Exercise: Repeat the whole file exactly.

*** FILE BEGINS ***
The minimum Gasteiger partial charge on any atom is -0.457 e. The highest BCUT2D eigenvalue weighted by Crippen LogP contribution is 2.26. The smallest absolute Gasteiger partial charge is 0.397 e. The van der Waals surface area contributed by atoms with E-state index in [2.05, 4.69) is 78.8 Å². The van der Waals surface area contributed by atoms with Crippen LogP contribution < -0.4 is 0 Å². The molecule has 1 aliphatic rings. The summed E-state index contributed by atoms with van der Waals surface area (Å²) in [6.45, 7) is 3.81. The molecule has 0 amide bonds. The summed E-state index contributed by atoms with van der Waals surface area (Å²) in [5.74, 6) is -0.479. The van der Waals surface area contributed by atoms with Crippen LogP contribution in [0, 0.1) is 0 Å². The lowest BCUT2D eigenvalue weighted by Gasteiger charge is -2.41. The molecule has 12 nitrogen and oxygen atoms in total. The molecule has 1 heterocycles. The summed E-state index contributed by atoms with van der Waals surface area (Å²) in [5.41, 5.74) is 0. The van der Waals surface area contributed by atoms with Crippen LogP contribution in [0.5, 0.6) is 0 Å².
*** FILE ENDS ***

The minimum Gasteiger partial charge on any atom is -0.457 e. The highest BCUT2D eigenvalue weighted by Crippen LogP contribution is 2.26. The smallest absolute Gasteiger partial charge is 0.397 e. The van der Waals surface area contributed by atoms with E-state index in [2.05, 4.69) is 78.8 Å². The van der Waals surface area contributed by atoms with Crippen LogP contribution < -0.4 is 0 Å². The molecule has 1 aliphatic rings. The summed E-state index contributed by atoms with van der Waals surface area (Å²) in [6.45, 7) is 3.81. The molecule has 0 amide bonds. The summed E-state index contributed by atoms with van der Waals surface area (Å²) in [5.74, 6) is -0.479. The van der Waals surface area contributed by atoms with Crippen LogP contribution in [0, 0.1) is 0 Å². The lowest BCUT2D eigenvalue weighted by Gasteiger charge is -2.41. The molecule has 12 nitrogen and oxygen atoms in total. The molecule has 1 heterocycles. The summed E-state index contributed by atoms with van der Waals surface area (Å²) in [5.41, 5.74) is 0. The van der Waals surface area contributed by atoms with Crippen LogP contribution in [0.5, 0.6) is 0 Å².